Face it, written communication is going to be forced to reflect changes in speech patterns, and modern mass communication is going to drive changes in speech at an ever accelerating pace. Modern rules of grammar should follow the principles for etiquette laid down by Ms. Manners: "The objective is to make people feel comfortable in a social setting." I draw the line at Ebonics, but some flexibility is going to come in English Grammatical Rules whether we like it or not. Stick with demanding some basics like subject-verb agreement or proper tense.
— Note on The Big Mick: I've been corresponding with Mr. Sullivan via email long before I started the Grrr! column. His eloquent and constructive criticism of my work on the web and on TV has helped me become a better writer and reporter. Thanks Mike — Straka.
Mike Miller in Birmingham, Ala., writes: How about all those people who take you so seriously that they have to write you hate mail? That grrrrrr's me, but it really cracks me up, too. First, they take the time to read your column. If they hate you so much, don't they have something better to do? Then, they obviously can't recognize light-hearted humor when they see it. How sad to go through life without a sense of humo! I read your column because it's fun. While I read it, I don't get mad. I smile. Hey, complainers: lighten up!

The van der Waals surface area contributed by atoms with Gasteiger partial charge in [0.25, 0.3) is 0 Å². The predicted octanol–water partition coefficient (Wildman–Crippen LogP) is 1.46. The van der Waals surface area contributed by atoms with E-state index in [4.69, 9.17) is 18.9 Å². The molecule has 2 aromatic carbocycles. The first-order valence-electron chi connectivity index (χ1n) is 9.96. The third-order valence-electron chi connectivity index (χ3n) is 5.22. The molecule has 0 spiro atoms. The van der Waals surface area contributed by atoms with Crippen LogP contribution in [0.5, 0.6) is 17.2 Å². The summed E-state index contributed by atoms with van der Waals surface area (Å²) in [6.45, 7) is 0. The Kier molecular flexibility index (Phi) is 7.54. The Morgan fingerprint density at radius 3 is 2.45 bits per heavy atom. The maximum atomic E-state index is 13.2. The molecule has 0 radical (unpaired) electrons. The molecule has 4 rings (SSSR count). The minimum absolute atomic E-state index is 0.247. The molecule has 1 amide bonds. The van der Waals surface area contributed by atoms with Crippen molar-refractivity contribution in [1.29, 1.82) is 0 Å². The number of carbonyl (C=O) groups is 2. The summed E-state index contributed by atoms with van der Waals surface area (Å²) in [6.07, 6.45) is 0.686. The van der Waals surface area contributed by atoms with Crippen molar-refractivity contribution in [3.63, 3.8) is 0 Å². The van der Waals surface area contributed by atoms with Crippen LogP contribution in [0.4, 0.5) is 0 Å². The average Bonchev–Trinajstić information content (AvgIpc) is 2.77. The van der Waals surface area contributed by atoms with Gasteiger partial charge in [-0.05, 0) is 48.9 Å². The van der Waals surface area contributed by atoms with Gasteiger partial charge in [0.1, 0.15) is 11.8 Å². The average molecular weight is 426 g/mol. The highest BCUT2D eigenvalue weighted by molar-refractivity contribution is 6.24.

Neil Mazuranic, U.S. Army, Fort Benning, Ga., Grrrs: How about people merging into traffic on the freeways who don't seem to understand that the little red and white triangle sign that says "yield" actually means they have to yield and not the other guy who just so happens to already be on the interstate? How many times a day do I see a guy doing 70 mph down an entrance ramp, and then have the nerve to stare me down because I'm not immediately moving out of the way for the most important guy on the freeway?
"HoneyBunny" writes in from the deep South: Last weekend I committed the southern women's worst breach of protocol. I was rude to someone, and it felt great. I have you to thank for that. I was in line at Home Depot buying paint (had been in this line for 15 minutes). When I started unloading my cart, a women cut in line. She began to ask the cashier prices on various pieces of lumber. After about the 6th piece of wood that the cashier had to look up, I spoke up. The women said she was sure that I would not mind. I told her that in fact I did mind. That she was a member of the Oblivions. She had no idea what I was talking about. The point of this letter is, if she was rude enough to cut in line and continue to hold up the line, then it was my mission to call her on her rude behavior. I don't make a habit of this, but sometimes you just have to let people know that they make you go GRRRRRRRRRRRR!
Matthew in Atlanta sends a Grrr! to James in the Midwest (last column): I regularly speak to my wife three to four times a day. Why? Because I like her...I know it’s crazy, but I actually LIKE my wife…Pretty simple. Hearing from her about what our children are doing or what she has going on helps make my day be a little more enjoyable. And to be honest, if I am going to take a break during the work day I would much rather spend a couple of minutes talking to my wife than hear some jackass colleague named James lament about how he doesn’t have a girl in his life.
And to complete his education, the “I’m leaving work, see you in a bit” call is so my wife can time dinner. That call ensures that she has just enough time to get things prepared so the food is piping hot the moment I walk through the door. Then we all sit down as a family and enjoy dinner together.